“Burke shows again that he’s not just a comic genius, but also a fine dramatic writer and storyteller.” – Booklist. “Prose both scabrous and poetic.” – Publishers Weekly. “Proust meets Chandler over a pint of Guinness.” – Spectator. “Among the most memorable books of the year, of any genre.” – Sunday Times. “A hardboiled delight.” – Guardian. “Imagine Donald Westlake and Richard Stark collaborating on a screwball noir.” – Kirkus Reviews. “A cross between Raymond Chandler and Flann O’Brien.” – John Banville.

Monday, October 15, 2007

Blame It On The Boogie

Crime Always Pays regulars will be familiar with Detectives Beyond Borders, given that Philly’s finest (a Phillystine?) Peter Rozovsky has been as unflagging in his support of THE BIG O as he is for international crime fiction in general. Still, it was a very nice surprise to wake up this morning to DBB’s appraisal of our first humble offering, EIGHTBALL BOOGIE, the gist of which runneth thusly:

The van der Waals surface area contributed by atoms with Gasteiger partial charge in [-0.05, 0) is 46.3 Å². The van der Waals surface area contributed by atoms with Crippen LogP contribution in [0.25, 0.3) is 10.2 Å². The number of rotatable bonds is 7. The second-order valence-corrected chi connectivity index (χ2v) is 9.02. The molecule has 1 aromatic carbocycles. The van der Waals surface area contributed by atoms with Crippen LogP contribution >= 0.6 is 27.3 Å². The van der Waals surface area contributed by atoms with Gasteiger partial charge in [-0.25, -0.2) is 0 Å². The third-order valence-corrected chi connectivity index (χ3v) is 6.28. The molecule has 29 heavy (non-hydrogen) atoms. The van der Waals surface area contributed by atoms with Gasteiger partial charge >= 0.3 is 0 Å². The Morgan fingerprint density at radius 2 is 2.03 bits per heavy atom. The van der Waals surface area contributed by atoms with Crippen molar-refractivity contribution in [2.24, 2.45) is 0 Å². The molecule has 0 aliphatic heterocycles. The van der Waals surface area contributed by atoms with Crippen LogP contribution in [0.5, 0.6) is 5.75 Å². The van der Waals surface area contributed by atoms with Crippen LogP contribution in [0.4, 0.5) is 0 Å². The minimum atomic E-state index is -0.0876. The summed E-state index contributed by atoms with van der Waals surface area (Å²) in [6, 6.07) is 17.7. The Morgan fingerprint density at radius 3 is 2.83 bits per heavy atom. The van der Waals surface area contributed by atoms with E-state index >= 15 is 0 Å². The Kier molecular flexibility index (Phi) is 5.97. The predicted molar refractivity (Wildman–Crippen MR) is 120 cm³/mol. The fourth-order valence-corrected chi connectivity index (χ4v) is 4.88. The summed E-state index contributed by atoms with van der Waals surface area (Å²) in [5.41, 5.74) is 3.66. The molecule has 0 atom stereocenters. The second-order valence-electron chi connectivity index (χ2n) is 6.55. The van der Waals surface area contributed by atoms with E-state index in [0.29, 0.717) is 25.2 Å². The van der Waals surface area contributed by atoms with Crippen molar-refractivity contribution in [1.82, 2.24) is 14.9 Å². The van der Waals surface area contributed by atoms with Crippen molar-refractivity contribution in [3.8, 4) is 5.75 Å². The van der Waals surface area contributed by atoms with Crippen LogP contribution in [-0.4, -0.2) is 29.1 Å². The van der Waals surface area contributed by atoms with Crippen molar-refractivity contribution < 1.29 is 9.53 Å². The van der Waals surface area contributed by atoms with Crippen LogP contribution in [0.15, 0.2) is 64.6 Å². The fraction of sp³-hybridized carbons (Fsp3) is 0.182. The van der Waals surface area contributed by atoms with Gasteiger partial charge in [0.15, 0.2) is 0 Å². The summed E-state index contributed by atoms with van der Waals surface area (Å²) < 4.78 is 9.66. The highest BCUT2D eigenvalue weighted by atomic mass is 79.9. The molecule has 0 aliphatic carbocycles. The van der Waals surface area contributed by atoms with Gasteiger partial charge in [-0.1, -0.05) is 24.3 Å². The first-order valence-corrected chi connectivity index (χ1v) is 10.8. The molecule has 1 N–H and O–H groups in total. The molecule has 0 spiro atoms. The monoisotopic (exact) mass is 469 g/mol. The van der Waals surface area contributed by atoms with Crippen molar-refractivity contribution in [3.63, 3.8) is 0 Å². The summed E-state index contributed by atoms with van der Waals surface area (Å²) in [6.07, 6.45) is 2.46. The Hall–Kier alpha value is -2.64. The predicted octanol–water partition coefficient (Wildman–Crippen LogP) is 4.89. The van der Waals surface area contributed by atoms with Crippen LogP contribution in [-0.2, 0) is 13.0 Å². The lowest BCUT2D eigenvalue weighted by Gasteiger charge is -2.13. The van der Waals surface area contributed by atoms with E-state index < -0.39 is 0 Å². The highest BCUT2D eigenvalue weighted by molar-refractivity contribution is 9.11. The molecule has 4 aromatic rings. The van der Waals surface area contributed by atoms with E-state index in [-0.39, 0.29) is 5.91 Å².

“Chandler is famously said to have had no idea what was going on in THE BIG SLEEP. EIGHTBALL BOOGIE, while of a complexity confusing to its protagonist, is never so to the reader or, I suspect, to the author. Minor characters who lend colour early play pivotal roles late. Events here make suspense-inducing sense there and, though there are surprises, all are believable. Everything, shocking as it may be, makes sense in light of ground that had been laid earlier. Burke, I suspect, mapped out his plot more carefully than Chandler did, and if I’m right, he had quite a bit of mapping to do.”
Crumbs! Mentioned in the same breath as Chandler, and with nary a sign of ‘fourth-rate rip-off’ in the vicinity? Truly, our cup runneth over …

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